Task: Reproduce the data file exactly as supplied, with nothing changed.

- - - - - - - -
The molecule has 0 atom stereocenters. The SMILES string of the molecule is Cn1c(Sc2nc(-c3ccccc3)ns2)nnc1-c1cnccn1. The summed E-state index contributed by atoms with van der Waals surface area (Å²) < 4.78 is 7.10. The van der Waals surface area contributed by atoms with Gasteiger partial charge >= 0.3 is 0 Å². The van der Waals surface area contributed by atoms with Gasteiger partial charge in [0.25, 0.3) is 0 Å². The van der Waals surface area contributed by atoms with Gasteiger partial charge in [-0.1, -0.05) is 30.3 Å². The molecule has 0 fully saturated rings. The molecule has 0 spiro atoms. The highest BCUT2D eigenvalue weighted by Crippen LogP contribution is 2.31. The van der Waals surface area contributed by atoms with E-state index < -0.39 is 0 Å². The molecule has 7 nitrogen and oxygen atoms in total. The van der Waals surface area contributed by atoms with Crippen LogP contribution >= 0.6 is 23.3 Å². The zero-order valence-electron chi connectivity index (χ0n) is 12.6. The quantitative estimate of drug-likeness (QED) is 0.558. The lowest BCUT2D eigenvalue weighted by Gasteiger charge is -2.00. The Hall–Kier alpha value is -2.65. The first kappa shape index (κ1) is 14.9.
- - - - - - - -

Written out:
The molecule has 0 atom stereocenters. The SMILES string of the molecule is Cn1c(Sc2nc(-c3ccccc3)ns2)nnc1-c1cnccn1. The summed E-state index contributed by atoms with van der Waals surface area (Å²) < 4.78 is 7.10. The van der Waals surface area contributed by atoms with Gasteiger partial charge >= 0.3 is 0 Å². The van der Waals surface area contributed by atoms with Gasteiger partial charge in [0.25, 0.3) is 0 Å². The van der Waals surface area contributed by atoms with Gasteiger partial charge in [-0.1, -0.05) is 30.3 Å². The molecule has 0 fully saturated rings. The molecule has 0 spiro atoms. The highest BCUT2D eigenvalue weighted by Crippen LogP contribution is 2.31. The van der Waals surface area contributed by atoms with E-state index < -0.39 is 0 Å². The molecule has 7 nitrogen and oxygen atoms in total. The van der Waals surface area contributed by atoms with Crippen LogP contribution >= 0.6 is 23.3 Å². The zero-order valence-electron chi connectivity index (χ0n) is 12.6. The quantitative estimate of drug-likeness (QED) is 0.558. The lowest BCUT2D eigenvalue weighted by Gasteiger charge is -2.00. The Hall–Kier alpha value is -2.65. The first kappa shape index (κ1) is 14.9.